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Richard Baker
07-19-2007, 02:03 PM
Dear all,



Mike Schwartz seems keen to know why I haven't commented so far on this
discussion and the answer is because I've little to add. In starting to look
in detail at kinematic fitting/functional calibration we conducted a review
of all current literature on hip, knee and ankle kinematics (which we still
haven't got around to publishing). The conclusion of this was that all
recent work supports a 3 degree of freedom ball joint at the healthy knee, a
two degree of freedom (Flexion about an axis fixed in the femur and internal
and external rotation about the long axis of the tibia) joint at the healthy
knee and a one degree of freedom joint for the healthy ankle joint
(talo-crural). The conclusion for the sub-talar joint however was that it
doesn't have a fixed axis of rotation (particularly in weightbearing). This
is kind of what you'd expected if you just look at an articulated foot
model. It is not a simple joint and I'm not sure that we should be expecting
a simple rotation to come out of it. If the movement doesn't actually occur
about this axis in weight bearing I'm not sure what the point of trying to
determine the location of the axis from non weight bearing calibration
exercises is. We've thus decided to ignore it in our kinematic fitting and
restrict our optimised model to pelvis, hip and tibia where we feel the
greatest benefits to using optimisation techniques are likely to be gained
at present.



In the CP work we do it is only really the joint angles that we need and I'm
assuming I will just hang a very simple hind-foot off the tibia by either a
ball joint or possibly a 6 DOF joint. Of course in the CP group we have the
addition complication that there is significant deformity and laxity of the
foot and quite often limitations in both active and passive ranges of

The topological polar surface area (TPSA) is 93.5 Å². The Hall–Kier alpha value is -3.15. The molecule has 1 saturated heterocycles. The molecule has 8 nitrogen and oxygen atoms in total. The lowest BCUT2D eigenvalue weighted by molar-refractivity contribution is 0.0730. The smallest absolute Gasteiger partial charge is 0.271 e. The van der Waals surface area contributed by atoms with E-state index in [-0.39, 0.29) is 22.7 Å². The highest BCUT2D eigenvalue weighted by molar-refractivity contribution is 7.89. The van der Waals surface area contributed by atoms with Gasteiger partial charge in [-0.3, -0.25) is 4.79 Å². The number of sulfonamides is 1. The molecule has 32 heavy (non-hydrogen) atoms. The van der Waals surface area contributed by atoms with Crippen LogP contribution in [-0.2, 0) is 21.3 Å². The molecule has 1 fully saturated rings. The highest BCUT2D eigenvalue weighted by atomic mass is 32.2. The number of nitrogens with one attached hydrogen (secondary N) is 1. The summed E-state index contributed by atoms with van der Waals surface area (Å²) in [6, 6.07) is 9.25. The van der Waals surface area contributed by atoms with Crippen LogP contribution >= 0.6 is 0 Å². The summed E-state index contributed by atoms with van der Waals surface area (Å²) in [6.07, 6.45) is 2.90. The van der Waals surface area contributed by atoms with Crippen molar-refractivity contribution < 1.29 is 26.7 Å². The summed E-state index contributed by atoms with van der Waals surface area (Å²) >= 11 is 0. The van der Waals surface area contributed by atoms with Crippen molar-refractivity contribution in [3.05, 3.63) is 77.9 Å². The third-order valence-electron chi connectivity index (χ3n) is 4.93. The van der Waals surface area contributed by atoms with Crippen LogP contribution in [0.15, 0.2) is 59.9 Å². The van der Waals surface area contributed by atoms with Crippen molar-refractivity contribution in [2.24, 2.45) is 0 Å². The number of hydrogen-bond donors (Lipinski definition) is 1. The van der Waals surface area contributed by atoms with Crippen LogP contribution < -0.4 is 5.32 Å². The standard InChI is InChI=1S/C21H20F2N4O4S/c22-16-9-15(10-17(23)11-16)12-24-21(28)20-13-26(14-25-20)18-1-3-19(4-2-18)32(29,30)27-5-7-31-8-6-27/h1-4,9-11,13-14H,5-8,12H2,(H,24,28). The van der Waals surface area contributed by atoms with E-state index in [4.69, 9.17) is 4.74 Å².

motion. I hope we can be excused for putting this one in the too hard box.



The one thing I would add in particular regard to the use of helical axes,
but which might also be relevant to more general approaches, is the
behaviour of joints which are modelled as having a restricted number of
degrees of freedom but in reality may have other components. I've done some
very simple work looking at the helical axes for synthetic knee data. If
there is a pure hinge joint then the helical axis clearly always lies along
it. However if a small degree of internal or external rotation about the
long axis of the tibia is added in (as in any screw home mechanism towards
full extension) then the helical axis moves a long way (between 30 and 90
degrees depending on relative magnitude of the two rotations and exactly how
you define helical axes) from the flexion axis (which may, coincidentally be
useful in locating a knee joint centre lying somewhere along the
flexion-extension axis using an approach such as Mike's). Has anyone done
any similar work at the hind-foot to see what happens if you add in movement
about axes other than the talo-crural and sub-talar axes but then assume
that movement only occurs about those two axes in performing the fitting
procedure? Or is this what Steve has done and I've been a bit slack in
picking up?



Richard



PS BJ Fregly is over in Melbourne at the moment and we were talking about
some of this correspondence together. He reminded me that there simply isn't
enough movement during gait to determine the sub-talar joint axis and if you
want to look at the sub-talar joint axis during weight bearing you are going
to need to plant the foot and do rather bizarre movement of the rest of the
body to get a good range of movement at the sub-talar joint. Is this what
people are doing when they try to determine a sub-talar joint during weight
bearing or are they trying to use that small range of movement that is
present during walking?







Richard Baker PhD CEng CSci

Director Gait CCRE/Gait Analysis Service manager

Murdoch Childrens Research Institute

Royal Childrens Hospital

Parkville 3052, Victoria, Australia



Tel (+613) 9345 5354, Fax (+613) 9345 5447